Monday 22 January 2018

Comment - Uncomfortable new findings into the safety of new generation 3G pitches are something no parent can ignore

Research carried out by the VU University Amsterdam into the rubber crumbs used in new 3G pitches raise further questions over safety. CREDIT: GETTY IMAGES
Research carried out by the VU University Amsterdam into the rubber crumbs used in new 3G pitches raise further questions over safety. CREDIT: GETTY IMAGES

Sam Wallace

In Dutch football, and Dutch political life, it is the problem that simply will not go away and on Wednesday the issue of the safety of the new generation of 3G pitches exploded once again with fresh allegations that the government’s safety tests had overlooked crucial aspects.

The safety of rubber crumb, the shredded tyres that act as infill on the new 3G pitches, is one that no parent can ignore given the boom in construction of the last ten years, both in the Netherlands and across Europe. What is in the 20,000 recycled tyres per pitch that make those little sock-filling black pellets? And can a product which by its nature is subject to so many variables be adequately monitored by regulatory bodies?

The English Football Association is currently embarking on the Parklife Grassroots hub project, which plans to build £200 million worth of 3G rubber crumb pitches in 30 towns and cities across England. In the UK it is the responsibility of the Department for Environment, Food and Rural Affairs (Defra) and the Health and Safety Executive (HSE) to ensure safety of the pitches, and the FA is satisfied that its pitches are compliant. 

In Europe, it has been the Dutch broadcaster VARA, and the news investigation programme Zembla which has led the way in analysing the chemical composition of rubber crumb and whether the zeal of the rubber industry to find a way to recycle millions of tyres might be putting at risk future generations. On Wednesday, Zembla revealed their latest scientific study into rubber crumb, carried out by the VU University Amsterdam, and the findings were once again uncomfortable.

It was Zembla reporter Roelof Bosma whose original documentary in October had set the ball rolling, with evidence discovered of corners being cut in the pitch-building boom in the Netherlands that took the number of surfaces from 300 in 2006 to more than 2,000 now. He found that one town had used rubber crumb from recycled pipes from the petrochemical industry for its pitch, and residents who lived nearby fell ill.

Zembla’s investigation led to clubs like Ajax, Sparta Rotterdam and Heracles closing off 3G pitches to their young players and pressure on the Minister for Health Edith Schippers, who commissioned a report from the country’s public health institute, RIVM. Just before Christmas, under considerable pressure to give the Dutch public a definitive answer on rubber crumb, RIVM declared it to be safe.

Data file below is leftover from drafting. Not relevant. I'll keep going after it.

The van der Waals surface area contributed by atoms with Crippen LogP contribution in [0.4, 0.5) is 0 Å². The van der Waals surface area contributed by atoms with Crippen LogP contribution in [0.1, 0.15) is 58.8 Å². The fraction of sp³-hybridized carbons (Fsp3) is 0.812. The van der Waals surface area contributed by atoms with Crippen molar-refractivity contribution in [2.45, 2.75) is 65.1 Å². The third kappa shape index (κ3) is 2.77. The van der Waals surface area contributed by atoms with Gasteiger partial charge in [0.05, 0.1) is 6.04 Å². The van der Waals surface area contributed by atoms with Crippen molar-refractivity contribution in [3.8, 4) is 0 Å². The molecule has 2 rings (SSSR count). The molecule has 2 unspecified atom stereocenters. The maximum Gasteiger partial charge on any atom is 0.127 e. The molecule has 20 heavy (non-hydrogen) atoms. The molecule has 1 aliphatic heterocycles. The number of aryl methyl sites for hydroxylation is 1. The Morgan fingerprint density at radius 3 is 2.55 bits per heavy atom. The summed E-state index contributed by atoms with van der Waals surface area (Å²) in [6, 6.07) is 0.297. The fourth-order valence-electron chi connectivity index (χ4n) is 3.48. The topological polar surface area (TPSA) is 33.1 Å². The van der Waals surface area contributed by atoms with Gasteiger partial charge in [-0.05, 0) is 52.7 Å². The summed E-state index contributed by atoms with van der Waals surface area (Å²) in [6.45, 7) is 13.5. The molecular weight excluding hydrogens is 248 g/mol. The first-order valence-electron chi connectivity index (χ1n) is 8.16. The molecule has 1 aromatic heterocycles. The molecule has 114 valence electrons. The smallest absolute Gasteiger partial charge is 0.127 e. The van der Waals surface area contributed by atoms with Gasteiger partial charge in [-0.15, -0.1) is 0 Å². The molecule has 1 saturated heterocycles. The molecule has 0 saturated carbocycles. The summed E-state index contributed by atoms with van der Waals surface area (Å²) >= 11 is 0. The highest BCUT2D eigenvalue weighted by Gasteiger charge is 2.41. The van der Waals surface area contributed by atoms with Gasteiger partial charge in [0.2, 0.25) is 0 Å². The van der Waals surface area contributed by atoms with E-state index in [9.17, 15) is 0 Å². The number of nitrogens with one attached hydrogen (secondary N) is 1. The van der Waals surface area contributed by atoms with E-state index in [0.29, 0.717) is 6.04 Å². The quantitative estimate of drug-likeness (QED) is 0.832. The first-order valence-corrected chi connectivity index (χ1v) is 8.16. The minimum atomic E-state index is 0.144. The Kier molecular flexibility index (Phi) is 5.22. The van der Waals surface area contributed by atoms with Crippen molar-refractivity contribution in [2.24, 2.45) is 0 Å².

The RIVM report assessed the risk to health from rubber crumb as “virtually negligible”. While it conceded that it contained “harmful substances”, these were only released in small quantities after “ingestion, contact with the skin or evaporation in hot weather”. RIVM recommended a reclassification of rubber crumb under European Union guidelines but found “no indications of a relationship” between the crumb and leukaemia or lymph node cancer.

The tests carried for Zembla out by VU, under the auspices of Jacob de Boer, professor of environmental chemistry and toxicology, used water loaded with the rubber crumb and produced some startling results. Prof de Boer challenged the RIVM findings that the chemical stayed embedded in the rubber crumb. He told Zembla: “Chemicals are in fact released, and that is an essential finding. So if they say: we can close the book on this matter … they [RIVM] are cutting corners.”

The VU researchers took samples of rubber crumb from eight 3G pitches in the Netherlands and placed the granules in water for seven days for leaching. They then exposed to the water zebrafish eggs and juvenile zebrafish – commonly used in research because of the similarities in zebrafish and humans with the development of cancer.

The 40 zebrafish embryos were exposed to the water for 24 hours and all died within five days. The juvenile fish exposed to the water all displayed signs of hyperactive behaviour which, according to the researchers, merits deeper investigation.

The VU toxicologist Jessica Legradi told Zembla: “You can imagine that it is a real concern if a particular chemical affects the brain, because in humans this may well cause epilepsy, ADHD or autism. Zebrafish are also used to study disorders such as autism and ADHD. They are used in cancer research as well, because cancer in zebrafish develops in a similar way as in humans.”

Is rubber crumb safe? At the very least, Legradi says, the rubber crumb must be subject to further investigation as to whether its health effects extend to humans. “That is a conclusion we cannot yet reach,” Legradi says, “but the findings are definitely alarming.”

Prof de Boer believes that there could be other chemicals present in the rubber crumb that caused the effect on the zebrafish. Up to now, the research, including that carried out by RIVM, has focussed on the Polycyclic-aromatic hydrocarbons (PAHs) which are believed to have carcinogenic properties and were originally cited as potentially a cause of cancer. Whatever affected the zebra fish would be released on a 3G pitch, Prof de Boer points out, by watering or a simple rain shower.

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